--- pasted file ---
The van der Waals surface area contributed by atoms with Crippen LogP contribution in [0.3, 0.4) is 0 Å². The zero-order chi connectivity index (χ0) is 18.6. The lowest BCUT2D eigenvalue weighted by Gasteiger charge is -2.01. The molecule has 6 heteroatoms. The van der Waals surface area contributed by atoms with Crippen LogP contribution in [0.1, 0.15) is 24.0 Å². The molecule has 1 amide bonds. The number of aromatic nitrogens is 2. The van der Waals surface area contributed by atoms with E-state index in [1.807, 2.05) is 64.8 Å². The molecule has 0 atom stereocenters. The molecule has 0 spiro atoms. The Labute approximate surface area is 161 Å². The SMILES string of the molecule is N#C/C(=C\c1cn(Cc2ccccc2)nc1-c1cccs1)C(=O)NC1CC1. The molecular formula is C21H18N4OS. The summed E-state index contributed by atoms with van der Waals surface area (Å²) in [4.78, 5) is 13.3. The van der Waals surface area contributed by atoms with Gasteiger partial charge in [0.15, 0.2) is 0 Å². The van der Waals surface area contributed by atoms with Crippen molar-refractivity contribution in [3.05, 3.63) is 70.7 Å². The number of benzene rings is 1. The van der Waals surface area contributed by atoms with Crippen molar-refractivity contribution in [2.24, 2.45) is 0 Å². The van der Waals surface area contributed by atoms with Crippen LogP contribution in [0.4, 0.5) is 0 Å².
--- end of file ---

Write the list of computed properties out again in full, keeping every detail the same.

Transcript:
The van der Waals surface area contributed by atoms with Crippen LogP contribution in [0.3, 0.4) is 0 Å². The zero-order chi connectivity index (χ0) is 18.6. The lowest BCUT2D eigenvalue weighted by Gasteiger charge is -2.01. The molecule has 6 heteroatoms. The van der Waals surface area contributed by atoms with Crippen LogP contribution in [0.1, 0.15) is 24.0 Å². The molecule has 1 amide bonds. The number of aromatic nitrogens is 2. The van der Waals surface area contributed by atoms with E-state index in [1.807, 2.05) is 64.8 Å². The molecule has 0 atom stereocenters. The molecule has 0 spiro atoms. The Labute approximate surface area is 161 Å². The SMILES string of the molecule is N#C/C(=C\c1cn(Cc2ccccc2)nc1-c1cccs1)C(=O)NC1CC1. The molecular formula is C21H18N4OS. The summed E-state index contributed by atoms with van der Waals surface area (Å²) in [4.78, 5) is 13.3. The van der Waals surface area contributed by atoms with Gasteiger partial charge in [0.15, 0.2) is 0 Å². The van der Waals surface area contributed by atoms with Crippen molar-refractivity contribution in [3.05, 3.63) is 70.7 Å². The number of benzene rings is 1. The van der Waals surface area contributed by atoms with Crippen molar-refractivity contribution in [2.24, 2.45) is 0 Å². The van der Waals surface area contributed by atoms with Crippen LogP contribution in [0.4, 0.5) is 0 Å².